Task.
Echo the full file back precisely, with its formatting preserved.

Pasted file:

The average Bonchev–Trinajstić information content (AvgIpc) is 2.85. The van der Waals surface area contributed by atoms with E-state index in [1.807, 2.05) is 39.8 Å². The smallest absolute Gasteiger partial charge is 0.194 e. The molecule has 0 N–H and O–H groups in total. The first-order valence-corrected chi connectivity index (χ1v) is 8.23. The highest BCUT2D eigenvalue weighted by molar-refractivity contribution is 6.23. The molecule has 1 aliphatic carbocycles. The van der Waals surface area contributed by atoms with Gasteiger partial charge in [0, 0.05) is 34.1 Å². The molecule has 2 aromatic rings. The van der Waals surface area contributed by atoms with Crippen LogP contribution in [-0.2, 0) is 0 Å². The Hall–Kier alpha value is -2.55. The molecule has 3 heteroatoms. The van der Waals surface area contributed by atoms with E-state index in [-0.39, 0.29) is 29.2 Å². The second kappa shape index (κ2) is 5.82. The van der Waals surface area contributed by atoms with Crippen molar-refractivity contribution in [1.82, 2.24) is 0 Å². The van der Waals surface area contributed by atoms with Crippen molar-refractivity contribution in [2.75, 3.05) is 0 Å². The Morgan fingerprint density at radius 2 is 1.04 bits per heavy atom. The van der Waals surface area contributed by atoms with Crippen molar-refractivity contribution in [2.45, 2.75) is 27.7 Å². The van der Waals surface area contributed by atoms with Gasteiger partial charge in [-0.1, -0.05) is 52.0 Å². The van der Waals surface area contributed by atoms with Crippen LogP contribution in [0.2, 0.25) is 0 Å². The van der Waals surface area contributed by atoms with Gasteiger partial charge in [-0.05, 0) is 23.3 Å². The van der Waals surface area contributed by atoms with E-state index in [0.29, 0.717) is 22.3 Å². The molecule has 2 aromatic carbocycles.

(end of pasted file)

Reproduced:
The average Bonchev–Trinajstić information content (AvgIpc) is 2.85. The van der Waals surface area contributed by atoms with E-state index in [1.807, 2.05) is 39.8 Å². The smallest absolute Gasteiger partial charge is 0.194 e. The molecule has 0 N–H and O–H groups in total. The first-order valence-corrected chi connectivity index (χ1v) is 8.23. The highest BCUT2D eigenvalue weighted by molar-refractivity contribution is 6.23. The molecule has 1 aliphatic carbocycles. The van der Waals surface area contributed by atoms with Gasteiger partial charge in [0, 0.05) is 34.1 Å². The molecule has 2 aromatic rings. The van der Waals surface area contributed by atoms with Crippen LogP contribution in [-0.2, 0) is 0 Å². The Hall–Kier alpha value is -2.55. The molecule has 3 heteroatoms. The van der Waals surface area contributed by atoms with E-state index in [-0.39, 0.29) is 29.2 Å². The second kappa shape index (κ2) is 5.82. The van der Waals surface area contributed by atoms with Crippen molar-refractivity contribution in [1.82, 2.24) is 0 Å². The van der Waals surface area contributed by atoms with Crippen molar-refractivity contribution in [2.75, 3.05) is 0 Å². The Morgan fingerprint density at radius 2 is 1.04 bits per heavy atom. The van der Waals surface area contributed by atoms with Crippen molar-refractivity contribution in [2.45, 2.75) is 27.7 Å². The van der Waals surface area contributed by atoms with Gasteiger partial charge in [-0.1, -0.05) is 52.0 Å². The van der Waals surface area contributed by atoms with Crippen LogP contribution in [0.2, 0.25) is 0 Å². The van der Waals surface area contributed by atoms with Gasteiger partial charge in [-0.05, 0) is 23.3 Å². The van der Waals surface area contributed by atoms with E-state index in [0.29, 0.717) is 22.3 Å². The molecule has 2 aromatic carbocycles.